With NAB’s big convention in Las Vegas canceled this year due to Corona virus, a number of technology companies still have products to release that they would have presented to the public during NAB. The first one of those was Blackmagic Design, which released a number of products targeted at live video production and streaming at the beginning of the month. Their existing Pocket Cameras can now be used as studio cameras, fully controlled from any ATEM switcher. There is also a new mini-switcher that integrates an H.264 encoder and streaming engine, and presents itself as a webcam to your computer. This focus on streaming makes sense, with that market broadening at the moment, as numerous aspects of daily life are now moving more online, at least for the time being. They also released a new update to Resolve, which focuses on improved GPU acceleration of playback and encoding for various formats and codecs.
Canon has announced a couple of new cameras that appear to be noteworthy. The C300 MarkIII can shoot up to 4Kp120 in Cinema RAW Lite or 4:2:2 XF-AVC, to CFexpress cards, with its new Dual Gain Output sensor. The sensor is read at two amplification levels, to capture both the bright and dark image info simultaneously, combined into an image that Canon claims has up to 16 stops of dynamic range. Also coming soon is the EOS R5, which is a mirror-less full frame DSLR. It offers 8K video capture at up to 29.97fps, and 4K at up to 120fps without cropping. It can record to RAW files, or 4:2:2 10bit H.265 files, in Canon Log or HDR PQ color-spaces. It utilizes Canon’s Dual Pixel CMOS AF to keep things in focus, and seems to be a well rounded top end video DSLR.
The development that will have the greatest impact on my day to day work is definitely Adobe’s release of their newest update to Premiere Pro last week, bringing it to version 14.1. This is the version that supports their previously announced “Productions” based workflow. Productions are collections of smaller, interconnected projects, which make it easier to collaborate with others on larger undertakings, and cuts project size and load times. They also have made Team Projects available to all Creative Cloud subscribers for the next few months, to help media organizations more easily support users working at home. While Productions are designed to be shared by users on a local network, Adobe’s existing Team Projects architecture is designed to help remote users with separate copies of their source media, easily keep the sequences and editing changes in sync with one another. I plan to use this trial period to test out Team Projects on my own web series, what I collaborate with a few others across the US on. We normally keep our work in sync manually, but a cloud based database of editing changes should be much more efficient.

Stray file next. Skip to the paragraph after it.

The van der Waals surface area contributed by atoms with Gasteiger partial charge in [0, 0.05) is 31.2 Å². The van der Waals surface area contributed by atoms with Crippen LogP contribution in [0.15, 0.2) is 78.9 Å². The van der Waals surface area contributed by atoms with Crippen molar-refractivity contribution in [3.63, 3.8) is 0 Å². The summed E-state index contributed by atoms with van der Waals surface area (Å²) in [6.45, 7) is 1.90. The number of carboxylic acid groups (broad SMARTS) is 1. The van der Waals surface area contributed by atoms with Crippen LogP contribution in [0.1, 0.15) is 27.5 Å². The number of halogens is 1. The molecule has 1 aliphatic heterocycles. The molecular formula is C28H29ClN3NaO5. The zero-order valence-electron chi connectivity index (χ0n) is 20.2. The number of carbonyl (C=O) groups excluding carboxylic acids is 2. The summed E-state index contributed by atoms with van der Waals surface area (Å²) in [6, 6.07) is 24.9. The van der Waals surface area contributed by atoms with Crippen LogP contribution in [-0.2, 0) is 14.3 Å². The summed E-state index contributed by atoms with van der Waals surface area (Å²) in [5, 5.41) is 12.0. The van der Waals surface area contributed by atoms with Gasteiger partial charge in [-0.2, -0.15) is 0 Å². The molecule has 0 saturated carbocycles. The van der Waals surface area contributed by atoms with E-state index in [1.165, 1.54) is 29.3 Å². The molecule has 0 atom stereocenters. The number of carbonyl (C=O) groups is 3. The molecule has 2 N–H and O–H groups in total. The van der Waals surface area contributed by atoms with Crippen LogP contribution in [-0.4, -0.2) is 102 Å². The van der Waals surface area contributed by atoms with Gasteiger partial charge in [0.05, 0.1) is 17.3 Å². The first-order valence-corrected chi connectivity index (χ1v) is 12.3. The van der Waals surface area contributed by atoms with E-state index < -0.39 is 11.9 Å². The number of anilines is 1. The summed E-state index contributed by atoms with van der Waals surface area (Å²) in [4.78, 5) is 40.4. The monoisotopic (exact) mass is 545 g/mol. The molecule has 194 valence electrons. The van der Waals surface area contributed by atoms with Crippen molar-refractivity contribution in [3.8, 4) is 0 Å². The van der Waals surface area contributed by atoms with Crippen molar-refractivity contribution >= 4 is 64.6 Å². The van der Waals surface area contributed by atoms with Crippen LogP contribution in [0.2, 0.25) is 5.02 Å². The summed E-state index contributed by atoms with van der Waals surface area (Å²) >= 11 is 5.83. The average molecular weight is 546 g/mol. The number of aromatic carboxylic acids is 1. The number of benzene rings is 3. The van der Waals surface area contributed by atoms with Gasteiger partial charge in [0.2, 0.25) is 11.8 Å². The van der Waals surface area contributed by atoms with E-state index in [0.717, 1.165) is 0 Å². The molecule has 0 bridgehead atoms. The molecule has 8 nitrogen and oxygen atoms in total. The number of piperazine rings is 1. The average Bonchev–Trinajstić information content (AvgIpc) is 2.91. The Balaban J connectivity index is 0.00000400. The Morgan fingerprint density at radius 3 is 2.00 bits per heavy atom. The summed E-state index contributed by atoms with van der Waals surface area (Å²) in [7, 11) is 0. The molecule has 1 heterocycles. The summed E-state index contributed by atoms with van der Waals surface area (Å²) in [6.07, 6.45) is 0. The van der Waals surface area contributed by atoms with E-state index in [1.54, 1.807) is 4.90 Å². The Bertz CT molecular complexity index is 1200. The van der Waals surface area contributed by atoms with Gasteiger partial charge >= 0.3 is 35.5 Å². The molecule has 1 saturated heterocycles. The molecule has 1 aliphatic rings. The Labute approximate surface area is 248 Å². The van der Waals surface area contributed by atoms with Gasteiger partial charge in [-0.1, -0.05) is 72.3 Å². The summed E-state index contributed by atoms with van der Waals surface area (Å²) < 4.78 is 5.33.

Adobe also recently shifted from a closed beta by invitation only, to allowing any of their subscribers to access the beta versions where they are developing new features. David Simons joined Jason Levine for a Livestream last Friday, presenting the new beta apps in Creative Cloud to users. The betas can be installed in parallel with the release versions, and they have built in ways of communicating issues with the development teams, directly in the UI. This allows us to see and talk about what else is coming next, with a number of new Premiere Pro features that caught my eye. The main one is ProResRAW, which I don’t need personally, but it is interesting to note, from an industry perspective. They are also testing GPU based encoding acceleration, on both NVidia and AMD hardware, to complement the existing Intel QuickSync based option, which is ironically unavailable on high end Xeon based workstations like mine. My first test of 8K DNxHR to 4K H.264 encoded in real-time, and looked good, so that is encouraging. They are also adding a way to filter down the Effects Panel variables to only show the ones that have been edited, or key-framed, similar to using the “U” key in After Effects, which is a much needed function as more options are added there. They are also working on a way to sync the audio output settings with the OS on Mac, and I can’t wait to see something similar in Windows. These are not headline grabbing features, but they will help save time for a broader set of users than ProResRAW support or other more technically challenging accomplishments.
I am in the closing stages of a major film right now, which we are not going to upgrade to a new version this late in the game, but I am looking forward to how much easier my next big project will be, now that all of these new capabilities are available.